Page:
4.   Monitor real-time bioaccessibility of hydrophobic bioactive compounds during in vitro digestion of oil-in-water food emulsions, using Raman spectroscopy. and mass spectrometry (for characterisation of digestion products).

5.  Investigate the application of sum-frequency-generation vibrational spectroscopy to characterization of emulsion interfaces. We will characterize the orientation and structure of bio-actives at emulsion interfaces using SFG-VS in collaboration with Prof Tahei Tahara at RIKEN in Japan

Research Methodology

1). Raman Tweezers. Raman Tweezers brings together chemical characterisation via Raman spectroscopy (Waterland group) with control of position and dynamics of emulsion droplets in the form of Optical Tweezers (Williams group). Preliminary investigations suggest adding the Raman spectroscopy capability to the existing Optical Trapping apparatus is the most feasible approach. Our aim with this approach is to collect either Raman spectra or images on trapped emulsion droplets for digestion studies or for investigating interactions and partitioning between droplet pairs with well-defined geometries.

2). Wide-field (fast) Raman imaging. The bottleneck in current Raman imaging is the point-by-point acquisition of an image by a focussed beam raster-scanned across the sample area. We will avoid the raster-scanned bottleneck by using wide-field illumination (i.e. by not focussing the beam) and employing an aberration-corrected array detector to capture images in a single exposure. We sacrifice multiwavelength collection with this configuration and so implement wavelength selection using narrow bandwidth tunable Bragg filters.

3). Imaging modifications in the structure of food emulsions during digestion. We will investigate the relationship between food composition, mixed micelle structure, and the bioaccessibility of different bioactive compounds. Microfluidic channels allow precise control of flow of simulated gastric fluids past trapped emulsion droplets. Optical trapping allows digestion studies of emulsion droplets. Optical images can be acquired simultaneously. We can follow changes in the Raman spectra of the emulsion model and the digestion products will be characterised by mass spectroscopy to provide a deeper understanding of the chemical reactions occurring during the digestion process.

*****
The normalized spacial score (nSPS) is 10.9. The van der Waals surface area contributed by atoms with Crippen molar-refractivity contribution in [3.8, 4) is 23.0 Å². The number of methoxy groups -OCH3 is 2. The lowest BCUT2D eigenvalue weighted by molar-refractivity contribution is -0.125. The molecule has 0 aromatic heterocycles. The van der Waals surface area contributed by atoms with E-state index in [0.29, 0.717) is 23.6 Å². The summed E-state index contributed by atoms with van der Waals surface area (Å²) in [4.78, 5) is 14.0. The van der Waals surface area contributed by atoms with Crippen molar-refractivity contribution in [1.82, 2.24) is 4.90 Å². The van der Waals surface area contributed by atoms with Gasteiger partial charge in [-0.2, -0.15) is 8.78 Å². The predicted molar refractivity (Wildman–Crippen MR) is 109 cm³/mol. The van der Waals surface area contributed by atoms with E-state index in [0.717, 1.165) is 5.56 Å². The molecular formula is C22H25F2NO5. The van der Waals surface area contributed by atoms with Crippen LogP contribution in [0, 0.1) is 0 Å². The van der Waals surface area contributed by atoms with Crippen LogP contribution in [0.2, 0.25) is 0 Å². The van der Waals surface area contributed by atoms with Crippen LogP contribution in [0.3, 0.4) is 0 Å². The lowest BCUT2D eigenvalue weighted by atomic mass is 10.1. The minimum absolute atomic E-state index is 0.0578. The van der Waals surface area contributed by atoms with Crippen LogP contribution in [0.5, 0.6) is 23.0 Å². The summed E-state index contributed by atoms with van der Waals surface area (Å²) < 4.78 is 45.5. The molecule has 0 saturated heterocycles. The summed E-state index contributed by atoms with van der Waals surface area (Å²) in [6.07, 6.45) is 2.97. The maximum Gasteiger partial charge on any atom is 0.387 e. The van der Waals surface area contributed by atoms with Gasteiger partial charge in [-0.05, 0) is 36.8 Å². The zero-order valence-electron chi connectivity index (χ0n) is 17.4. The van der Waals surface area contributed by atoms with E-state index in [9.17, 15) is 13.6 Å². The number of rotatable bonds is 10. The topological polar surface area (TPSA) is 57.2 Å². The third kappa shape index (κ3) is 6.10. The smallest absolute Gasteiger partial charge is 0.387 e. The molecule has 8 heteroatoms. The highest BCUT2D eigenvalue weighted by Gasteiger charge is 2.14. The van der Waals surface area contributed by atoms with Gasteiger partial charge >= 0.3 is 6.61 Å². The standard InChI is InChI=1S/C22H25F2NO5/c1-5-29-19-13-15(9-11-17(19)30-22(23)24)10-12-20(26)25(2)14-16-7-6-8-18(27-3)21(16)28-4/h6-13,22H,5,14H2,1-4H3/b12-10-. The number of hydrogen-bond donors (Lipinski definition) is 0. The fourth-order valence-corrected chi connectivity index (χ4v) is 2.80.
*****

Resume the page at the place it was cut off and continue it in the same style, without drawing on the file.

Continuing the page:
4). Monitoring real-time bioaccessibility of hydrophobic bioactive compounds during in vitro digestion. We will determine the molecular state of bioactive compounds during digestion and its impact on bioaccessibility in model food systems. With fast imaging methods we can determine the spatiotemporal kinetics of solubilisation and precipitation of lipophilic bioactive compounds during digestion. Similarly, low-frequency Raman imaging can be used to report on phase changes of solid bioactives during solubilisation and digestion.

5). Spectroscopy of molecules (SFG-VS) at emulsion interfaces. SFG-VS exploits the nonlinear optical response of molecules to selectively obtain vibrational spectra of molecules at interfaces. We will use SFG-VS to determine the conformations of lipids and bio-active molecules at food emulsion interfaces and how their conformations differ from their bulk solvated structures. 

Suggested Milestones and Timelines (assuming start date of Jan 2023):

1). Literature review, Raman and optical tweezers training

Jan 2023 - March 2023

2). Completed development of Raman Tweezers methodology

Jan 2023 -Dec 2023

3). Completed development of wide-field Raman methodology

Jan 2023 – Jun 2024

4). Digestion imaging studies completed

Jun 2023 – Jun 2024

5). SFG-VS of food emulsions completed

Jun 2023 – Jun 2024

6). Bioaccessibility studies completed

Jan 2024 – Jun 2025

7). Contingency / thesis writing and submission

Jul 2025 – Dec 2025